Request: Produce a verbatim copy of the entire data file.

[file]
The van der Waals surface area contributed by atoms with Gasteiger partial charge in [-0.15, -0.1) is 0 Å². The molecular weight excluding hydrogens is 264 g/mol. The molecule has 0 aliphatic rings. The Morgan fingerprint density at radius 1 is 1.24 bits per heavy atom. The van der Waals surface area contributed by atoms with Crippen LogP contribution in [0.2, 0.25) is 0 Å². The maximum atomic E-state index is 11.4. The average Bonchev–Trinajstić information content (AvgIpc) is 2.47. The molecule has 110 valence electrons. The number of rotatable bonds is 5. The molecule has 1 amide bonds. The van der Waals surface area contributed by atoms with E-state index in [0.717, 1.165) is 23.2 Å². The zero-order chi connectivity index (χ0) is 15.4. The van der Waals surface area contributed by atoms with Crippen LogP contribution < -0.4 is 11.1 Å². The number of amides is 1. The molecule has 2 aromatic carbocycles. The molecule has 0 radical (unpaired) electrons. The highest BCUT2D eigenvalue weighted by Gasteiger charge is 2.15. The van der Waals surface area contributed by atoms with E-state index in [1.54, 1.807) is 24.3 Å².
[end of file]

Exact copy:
The van der Waals surface area contributed by atoms with Gasteiger partial charge in [-0.15, -0.1) is 0 Å². The molecular weight excluding hydrogens is 264 g/mol. The molecule has 0 aliphatic rings. The Morgan fingerprint density at radius 1 is 1.24 bits per heavy atom. The van der Waals surface area contributed by atoms with Crippen LogP contribution in [0.2, 0.25) is 0 Å². The maximum atomic E-state index is 11.4. The average Bonchev–Trinajstić information content (AvgIpc) is 2.47. The molecule has 110 valence electrons. The number of rotatable bonds is 5. The molecule has 1 amide bonds. The van der Waals surface area contributed by atoms with E-state index in [0.717, 1.165) is 23.2 Å². The zero-order chi connectivity index (χ0) is 15.4. The van der Waals surface area contributed by atoms with Crippen LogP contribution < -0.4 is 11.1 Å². The number of amides is 1. The molecule has 2 aromatic carbocycles. The molecule has 0 radical (unpaired) electrons. The highest BCUT2D eigenvalue weighted by Gasteiger charge is 2.15. The van der Waals surface area contributed by atoms with E-state index in [1.54, 1.807) is 24.3 Å².